Democratic power is represented by Ralph as he struggles to maintain some semblance of society on the island and attempts to provide for the welfare of all. Authoritarian power is shown through Jack, who is concerned primarily with himself and seizes power as a means of controlling others to do his bidding. Spiritual power is exercised by Simon who concerns himself with providing for the youngest and weakest members of the group and brute power, representing a complete absence of society, is finally reverted to when Jack and his tribe attempt to burn Ralph off of the island. By examining these characters and their approach and reaction to power, we can begin to understand the point Golding was attempting to make regarding the power struggles that were occurring in his own time.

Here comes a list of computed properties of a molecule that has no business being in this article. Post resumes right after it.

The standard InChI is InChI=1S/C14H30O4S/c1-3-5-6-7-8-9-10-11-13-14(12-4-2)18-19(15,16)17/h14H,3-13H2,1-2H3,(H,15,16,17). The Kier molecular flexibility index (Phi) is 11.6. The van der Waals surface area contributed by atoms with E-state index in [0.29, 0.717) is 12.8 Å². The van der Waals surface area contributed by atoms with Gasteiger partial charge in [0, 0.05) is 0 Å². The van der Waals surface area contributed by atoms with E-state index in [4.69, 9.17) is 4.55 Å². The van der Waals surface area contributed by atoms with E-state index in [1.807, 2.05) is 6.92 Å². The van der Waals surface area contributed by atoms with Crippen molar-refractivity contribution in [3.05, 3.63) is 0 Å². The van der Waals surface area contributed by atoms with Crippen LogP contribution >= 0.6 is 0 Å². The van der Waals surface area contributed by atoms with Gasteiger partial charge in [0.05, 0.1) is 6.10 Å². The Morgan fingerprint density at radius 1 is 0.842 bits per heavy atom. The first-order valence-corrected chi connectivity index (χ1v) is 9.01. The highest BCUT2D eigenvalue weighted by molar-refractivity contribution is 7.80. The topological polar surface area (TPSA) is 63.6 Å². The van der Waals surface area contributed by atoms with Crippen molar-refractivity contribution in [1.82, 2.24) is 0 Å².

When the boys crash land on the island, they carry with them the social structures of their culture as they understand them, both from the school and from their home environments. “One could say that at that moment in time they were still highly civilized – they were all well socialized – and reasonably certain about who they were and what they were about – and acquainted with the rules of their civilization at home” (Teacher, 2002). Elected leader almost as soon as the boys arrive on the island, Ralph becomes the symbol for order and democracy. It is through Ralph’s efforts that they begin building the shelter they’re going to need and it is Ralph that begins trying to work out ways of calling for help.